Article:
In lieu of a proper post, here are some quick notes on four wines I’ve had this week:Mitchell Riesling 2002 [Clare Valley]: Although this was once the Penguin Wine of the Year [if memory serves me right], it isn’t holding up particularly well. If there’s ever a criticism I’ve had of Clare riesling in general, it’s that it’s too stingy with the residual sugar. Six years after harvest, there’s little left to love: some kero on the nose, acidity still very much present, something like lime, and… that’s it. I was seriously tempted to add a bit of simple syrup in hopes of a Frankenmosel but decided against it. I still have half a case, so here’s hoping this either improves or I learn to like it better.Petaluma Hanlin Hill Riesling 2002 [Clare Valley]: This is, I’d think, probably about as good as Australian riesling gets [it’s either this, Grosset, or Steingarten, I suppose]. Six years on, the nose was strangely absent both straight out of the fridge and after warming up a bit. Eventually, I think I smelled something like hay or dust on a lightbulb. In the mouth, however, this wine is an absolute delight: so light it’s barely even there, ethereal, stony, citral… fantastic.DEWN Gonzo Pinot Gris 2005 [Bonny Doon Vineyard]: If you’re teaching a class in wine faults and need to show your students with reduction smells like… grab a bottle of this. Smells like someone dumped a load of sulfur in a barn stall. Ugh.Bonny Doon Ca’ del Solo Muscat 2006: If you’re going to drink a muscat, and if you’ve decided against Moscato d’Asti because you can’t stand bubbles or want more alcohol in your wine, then this is probably one of the best bottles you’ll be able to find. Truly beautiful stuff: all orange blossom and jasmine perfume, beautifully balanced, not sweet, and a lovely greenish yellow in the glass. Highly recommended.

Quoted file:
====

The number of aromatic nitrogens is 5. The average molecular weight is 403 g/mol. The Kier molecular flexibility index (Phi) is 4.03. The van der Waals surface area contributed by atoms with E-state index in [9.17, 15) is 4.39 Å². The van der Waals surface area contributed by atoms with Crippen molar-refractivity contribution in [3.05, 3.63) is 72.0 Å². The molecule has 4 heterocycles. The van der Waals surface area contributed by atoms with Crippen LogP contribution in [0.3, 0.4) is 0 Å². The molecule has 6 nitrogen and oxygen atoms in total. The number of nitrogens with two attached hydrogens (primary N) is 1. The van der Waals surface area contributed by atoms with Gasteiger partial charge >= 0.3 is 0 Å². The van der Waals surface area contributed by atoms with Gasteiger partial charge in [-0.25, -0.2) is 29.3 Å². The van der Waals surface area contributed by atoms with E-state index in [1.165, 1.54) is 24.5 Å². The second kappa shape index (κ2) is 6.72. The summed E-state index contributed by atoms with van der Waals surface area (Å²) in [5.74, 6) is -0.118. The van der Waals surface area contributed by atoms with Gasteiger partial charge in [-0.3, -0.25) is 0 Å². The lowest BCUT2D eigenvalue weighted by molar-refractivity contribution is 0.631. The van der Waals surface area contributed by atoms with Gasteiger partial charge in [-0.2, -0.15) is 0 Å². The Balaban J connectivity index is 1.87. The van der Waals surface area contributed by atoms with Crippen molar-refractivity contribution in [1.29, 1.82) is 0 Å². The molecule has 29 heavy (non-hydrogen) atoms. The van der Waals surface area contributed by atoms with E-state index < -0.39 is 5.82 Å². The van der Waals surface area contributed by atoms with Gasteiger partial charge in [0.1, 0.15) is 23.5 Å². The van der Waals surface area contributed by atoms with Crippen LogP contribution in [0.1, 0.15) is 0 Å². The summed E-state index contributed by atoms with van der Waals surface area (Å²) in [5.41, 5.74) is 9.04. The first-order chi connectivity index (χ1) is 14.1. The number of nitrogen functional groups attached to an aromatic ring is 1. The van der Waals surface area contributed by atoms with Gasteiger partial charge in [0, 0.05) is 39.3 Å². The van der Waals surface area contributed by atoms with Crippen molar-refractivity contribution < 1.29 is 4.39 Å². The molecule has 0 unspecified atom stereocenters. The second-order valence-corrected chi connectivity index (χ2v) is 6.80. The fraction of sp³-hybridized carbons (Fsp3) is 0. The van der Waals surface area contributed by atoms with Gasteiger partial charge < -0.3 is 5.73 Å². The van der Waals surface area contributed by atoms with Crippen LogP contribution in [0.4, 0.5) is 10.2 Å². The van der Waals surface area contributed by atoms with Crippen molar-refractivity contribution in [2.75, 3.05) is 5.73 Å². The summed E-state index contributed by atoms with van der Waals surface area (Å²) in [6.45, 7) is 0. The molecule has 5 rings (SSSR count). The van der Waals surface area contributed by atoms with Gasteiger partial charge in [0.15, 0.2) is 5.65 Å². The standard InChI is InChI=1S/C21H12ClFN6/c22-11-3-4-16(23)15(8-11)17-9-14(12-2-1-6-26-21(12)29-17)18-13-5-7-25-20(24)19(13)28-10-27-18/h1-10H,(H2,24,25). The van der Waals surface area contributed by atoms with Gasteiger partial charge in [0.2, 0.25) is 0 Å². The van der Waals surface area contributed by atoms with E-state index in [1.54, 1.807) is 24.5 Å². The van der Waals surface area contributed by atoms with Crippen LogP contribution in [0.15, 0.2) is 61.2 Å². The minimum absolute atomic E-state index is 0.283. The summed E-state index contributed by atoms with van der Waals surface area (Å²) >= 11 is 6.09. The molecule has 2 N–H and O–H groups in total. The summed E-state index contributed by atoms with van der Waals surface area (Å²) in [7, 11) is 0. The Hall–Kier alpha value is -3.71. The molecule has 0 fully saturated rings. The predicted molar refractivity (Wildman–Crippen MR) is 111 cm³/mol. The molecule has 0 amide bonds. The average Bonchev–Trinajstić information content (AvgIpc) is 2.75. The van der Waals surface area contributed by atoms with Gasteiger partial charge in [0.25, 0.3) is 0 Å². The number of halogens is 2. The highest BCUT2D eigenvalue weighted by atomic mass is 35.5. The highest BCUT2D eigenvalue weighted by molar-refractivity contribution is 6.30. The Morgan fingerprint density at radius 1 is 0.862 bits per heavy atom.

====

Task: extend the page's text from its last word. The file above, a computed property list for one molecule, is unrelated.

1 thought on “Offcuts

  1. Interesting point about the residual sugar thing in Australian Riesling. Personally, I think Riesling in this country is at a turning point. Our ultra-dry styles are well established, if perennially unpopular, and I must admit I enjoy them greatly.

    On the other hand, you have Old World and, increasingly, New World styles with varying degrees of residual sugar that, at the high end of the quality scale, can be fantastic but which, it seems to me, may be tainted by a generally poor view of any “sweet white wine” held by many wine consumers.

    Despite this, producers here are starting to present off-dry styles in their Riesling portfolios, and I’m happy to have more of a choice in that regard. For example, GW from Winorama and Edward from Wino-sapien have both positively reviewed the Pewsey Vale Prima Riesling 2007, which is a new label for Pewsey Vale. I might hunt it down.

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